Summary: Wherein which Ping encounters success in his inquiries, and Jack encounters the Watch.
Rating: PG-13
Pairing: None
Disclaimer: Disney or Terry Pratchett owns these characters and the setting in which they live, except for those whom I've patently invented.
Notes: catslash is entirely responsible for getting me to write a crossover.

Laws of Probability

Chapter Two

By gileonnen

"Good afternoon," he checked his notes, "Jibaud. I'm Corporal Ping--it's a dialect word meaning 'water-meadow' in my people's language."

"What does 'water-meadow' mean?" asked the Klatchian.

Ping paused. He'd never been asked that before. "It's . . . sort of a swamp," Ping floundered, "But it doesn't smell--"

"What is a swamp, Corporal Ping?" Jibaud asked.

Natural desire to clarify warred with inability to explain. "A swamp is--it's like mud, but grass and trees grow out of it . . . it smells awful, but a water-meadow doesn't, and it doesn't really have many trees, either . . .."

Finally, much-flustered, Ping retreated to the sheaf of relevant questions he'd compiled. "You are actually Jibaud the Klatchian, a navigator on the Hand of Isper?"

Jibaud nodded, eyes downcast. Ping scratched a brisk checkmark on his question sheet.

"Could you tell me about the circumstances of your capture?"

The Klatchian's wide, brown eyes never left the ground. "The lookout on my ship sighted another ship, one with black sails. We saw no pirate's flag or Morporkian flag, so we did not try to avoid it until it was too close to avoid. The captain of their ship did some strange magic with a silver tube and one of the . . . one of the . . . just a hole in his chest . . .." Jibaud collected his thoughts like an old auntie collected spilled buttons--slowly and carefully. "We were afraid of more magic, and we surrendered. They only took some of our merchandise, then said some strange words to us . . . then they began to speak Morporkian, and we knew them for what they were, but they had to ask to know that we were Klatchian. The captain asked for a navigator to take him to Ankh-Morpork--I was that navigator. He paid back a chest of gold for me, and when we came here, he took me to this embassy."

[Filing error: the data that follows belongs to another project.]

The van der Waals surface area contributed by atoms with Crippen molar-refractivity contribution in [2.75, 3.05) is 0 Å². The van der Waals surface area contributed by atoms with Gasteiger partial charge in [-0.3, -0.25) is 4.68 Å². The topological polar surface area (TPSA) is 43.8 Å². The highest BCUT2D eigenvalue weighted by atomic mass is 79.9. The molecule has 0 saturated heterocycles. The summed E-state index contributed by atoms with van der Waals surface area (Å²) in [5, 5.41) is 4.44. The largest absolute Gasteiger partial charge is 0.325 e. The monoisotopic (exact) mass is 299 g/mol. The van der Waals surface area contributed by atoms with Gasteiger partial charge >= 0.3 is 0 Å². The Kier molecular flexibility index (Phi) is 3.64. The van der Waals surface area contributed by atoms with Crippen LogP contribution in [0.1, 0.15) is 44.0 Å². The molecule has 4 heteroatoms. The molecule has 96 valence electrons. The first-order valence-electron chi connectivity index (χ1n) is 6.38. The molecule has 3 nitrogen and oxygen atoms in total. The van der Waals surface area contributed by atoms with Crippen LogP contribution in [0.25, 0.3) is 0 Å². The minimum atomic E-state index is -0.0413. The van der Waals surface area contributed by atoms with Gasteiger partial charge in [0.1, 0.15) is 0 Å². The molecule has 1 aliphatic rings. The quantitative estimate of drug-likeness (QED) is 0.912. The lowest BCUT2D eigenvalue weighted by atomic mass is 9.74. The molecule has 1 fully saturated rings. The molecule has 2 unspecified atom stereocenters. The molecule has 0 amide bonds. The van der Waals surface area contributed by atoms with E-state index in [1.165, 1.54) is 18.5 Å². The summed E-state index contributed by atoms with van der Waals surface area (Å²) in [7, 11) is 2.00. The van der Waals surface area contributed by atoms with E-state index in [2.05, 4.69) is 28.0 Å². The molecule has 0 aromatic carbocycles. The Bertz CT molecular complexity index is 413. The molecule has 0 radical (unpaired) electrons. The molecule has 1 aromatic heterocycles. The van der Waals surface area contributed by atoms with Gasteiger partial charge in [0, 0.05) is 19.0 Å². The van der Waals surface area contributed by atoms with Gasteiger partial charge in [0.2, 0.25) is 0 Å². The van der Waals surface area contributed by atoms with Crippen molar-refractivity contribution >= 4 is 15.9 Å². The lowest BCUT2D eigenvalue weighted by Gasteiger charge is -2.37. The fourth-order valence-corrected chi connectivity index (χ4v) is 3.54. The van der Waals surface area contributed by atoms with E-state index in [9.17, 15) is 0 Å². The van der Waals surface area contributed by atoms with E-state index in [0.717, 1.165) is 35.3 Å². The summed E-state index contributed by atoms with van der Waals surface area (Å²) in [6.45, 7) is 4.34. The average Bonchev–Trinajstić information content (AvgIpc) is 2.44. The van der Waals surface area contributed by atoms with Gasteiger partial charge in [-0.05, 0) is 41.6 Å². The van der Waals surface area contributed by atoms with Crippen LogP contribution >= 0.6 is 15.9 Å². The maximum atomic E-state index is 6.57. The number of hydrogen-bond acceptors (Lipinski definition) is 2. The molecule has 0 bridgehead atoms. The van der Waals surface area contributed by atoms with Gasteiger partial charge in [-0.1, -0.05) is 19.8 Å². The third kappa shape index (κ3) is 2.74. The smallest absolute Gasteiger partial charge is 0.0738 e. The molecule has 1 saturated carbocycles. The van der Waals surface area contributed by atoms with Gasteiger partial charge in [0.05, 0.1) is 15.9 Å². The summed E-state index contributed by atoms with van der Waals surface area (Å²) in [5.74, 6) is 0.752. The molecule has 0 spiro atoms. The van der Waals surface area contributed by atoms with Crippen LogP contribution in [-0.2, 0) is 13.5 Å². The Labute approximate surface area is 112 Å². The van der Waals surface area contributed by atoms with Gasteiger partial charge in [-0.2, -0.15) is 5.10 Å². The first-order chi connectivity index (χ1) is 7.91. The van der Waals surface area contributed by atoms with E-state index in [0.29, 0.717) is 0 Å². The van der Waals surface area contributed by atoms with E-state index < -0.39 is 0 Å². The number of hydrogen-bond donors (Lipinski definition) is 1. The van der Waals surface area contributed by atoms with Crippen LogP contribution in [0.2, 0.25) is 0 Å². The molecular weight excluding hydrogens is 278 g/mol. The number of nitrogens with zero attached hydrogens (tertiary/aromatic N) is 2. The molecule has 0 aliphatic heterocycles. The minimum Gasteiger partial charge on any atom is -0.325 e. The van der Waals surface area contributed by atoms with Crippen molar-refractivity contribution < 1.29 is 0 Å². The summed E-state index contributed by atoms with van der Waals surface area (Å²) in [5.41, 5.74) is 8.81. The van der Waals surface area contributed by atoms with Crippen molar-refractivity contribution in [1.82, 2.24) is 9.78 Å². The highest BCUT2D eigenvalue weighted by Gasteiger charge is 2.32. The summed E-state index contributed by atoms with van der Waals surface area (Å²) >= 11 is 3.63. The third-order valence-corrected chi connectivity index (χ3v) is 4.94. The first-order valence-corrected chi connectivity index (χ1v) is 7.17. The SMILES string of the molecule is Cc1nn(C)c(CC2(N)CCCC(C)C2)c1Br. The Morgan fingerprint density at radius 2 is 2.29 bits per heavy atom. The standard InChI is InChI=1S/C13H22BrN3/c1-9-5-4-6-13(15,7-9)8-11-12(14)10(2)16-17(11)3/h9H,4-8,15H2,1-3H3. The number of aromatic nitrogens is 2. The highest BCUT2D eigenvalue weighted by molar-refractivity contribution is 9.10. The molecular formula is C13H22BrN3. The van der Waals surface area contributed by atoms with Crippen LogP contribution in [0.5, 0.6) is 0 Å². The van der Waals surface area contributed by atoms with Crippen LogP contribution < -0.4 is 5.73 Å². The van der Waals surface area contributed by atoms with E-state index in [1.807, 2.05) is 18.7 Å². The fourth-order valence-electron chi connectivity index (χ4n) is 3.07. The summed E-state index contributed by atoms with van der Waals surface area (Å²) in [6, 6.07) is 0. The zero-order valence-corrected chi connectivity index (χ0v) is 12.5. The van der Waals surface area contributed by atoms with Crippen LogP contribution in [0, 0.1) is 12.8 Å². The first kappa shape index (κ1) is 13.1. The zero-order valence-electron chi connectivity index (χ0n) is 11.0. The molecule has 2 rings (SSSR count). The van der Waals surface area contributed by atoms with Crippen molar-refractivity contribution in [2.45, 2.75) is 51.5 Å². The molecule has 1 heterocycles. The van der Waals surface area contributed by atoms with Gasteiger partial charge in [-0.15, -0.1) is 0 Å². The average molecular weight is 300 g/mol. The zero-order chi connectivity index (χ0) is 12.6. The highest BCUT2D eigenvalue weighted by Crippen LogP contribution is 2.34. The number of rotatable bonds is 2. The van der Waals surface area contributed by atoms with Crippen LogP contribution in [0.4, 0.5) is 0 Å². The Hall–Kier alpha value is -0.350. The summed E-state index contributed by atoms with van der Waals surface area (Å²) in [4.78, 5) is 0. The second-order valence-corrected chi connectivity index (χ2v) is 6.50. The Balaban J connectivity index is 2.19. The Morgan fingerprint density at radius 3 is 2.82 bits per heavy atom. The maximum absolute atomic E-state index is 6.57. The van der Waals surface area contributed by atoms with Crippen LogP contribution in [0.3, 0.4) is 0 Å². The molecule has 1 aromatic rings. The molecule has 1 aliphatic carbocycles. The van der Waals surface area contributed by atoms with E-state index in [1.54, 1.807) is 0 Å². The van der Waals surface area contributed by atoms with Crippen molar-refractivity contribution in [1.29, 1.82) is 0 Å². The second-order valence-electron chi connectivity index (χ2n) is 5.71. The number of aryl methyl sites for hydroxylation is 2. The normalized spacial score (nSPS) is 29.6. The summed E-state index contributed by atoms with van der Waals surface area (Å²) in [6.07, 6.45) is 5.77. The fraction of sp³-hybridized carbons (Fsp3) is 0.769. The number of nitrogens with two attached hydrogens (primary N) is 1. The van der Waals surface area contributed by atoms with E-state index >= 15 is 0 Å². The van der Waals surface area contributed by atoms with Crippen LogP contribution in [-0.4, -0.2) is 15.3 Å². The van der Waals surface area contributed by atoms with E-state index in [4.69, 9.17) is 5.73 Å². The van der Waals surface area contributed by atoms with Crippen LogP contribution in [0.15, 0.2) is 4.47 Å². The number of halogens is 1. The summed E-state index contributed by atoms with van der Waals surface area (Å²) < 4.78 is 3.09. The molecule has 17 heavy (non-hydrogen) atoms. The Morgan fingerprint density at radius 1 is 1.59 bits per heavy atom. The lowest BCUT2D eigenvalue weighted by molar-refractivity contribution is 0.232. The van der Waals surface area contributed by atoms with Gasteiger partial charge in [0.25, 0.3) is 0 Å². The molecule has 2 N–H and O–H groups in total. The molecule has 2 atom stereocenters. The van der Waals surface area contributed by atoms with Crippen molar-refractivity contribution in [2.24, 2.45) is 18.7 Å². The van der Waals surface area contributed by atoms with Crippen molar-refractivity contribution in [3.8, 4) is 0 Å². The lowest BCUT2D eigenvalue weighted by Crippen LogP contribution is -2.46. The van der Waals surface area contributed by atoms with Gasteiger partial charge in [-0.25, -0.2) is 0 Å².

The sound of Ping's furiously scritching pen continued for a few moments, and then he looked up. "Paid back a chest of gold?"


Captain Jack Sparrow had no idea what the significance of Elm Street was. He had no way of knowing that it was the last barrier between the rest of the world and the Shades. And when he was shown out the back door of the guildhouse and into the alley at the back, he wasn't aware that he'd just been essentially thrown to the wolves.

Arguably, Black Griggs had grown up in the Shades, and so had the belief that they were an inherently survivable place if one knew to watch one's step.

But if one intends to argue, it also must be noted that Jack Sparrow had been in Ankh-Morpork for less than a day when he walked out the battered door and into the shadows of the alley.

If his exit hadn't directly coincided with the arrival of four members of the City Watch, things might have gone badly indeed for the captain.

Well . . . worse than they actually went. And as this was the Shades, that left quite a lot of room for misfortune to maneuver.


He adapted quickly.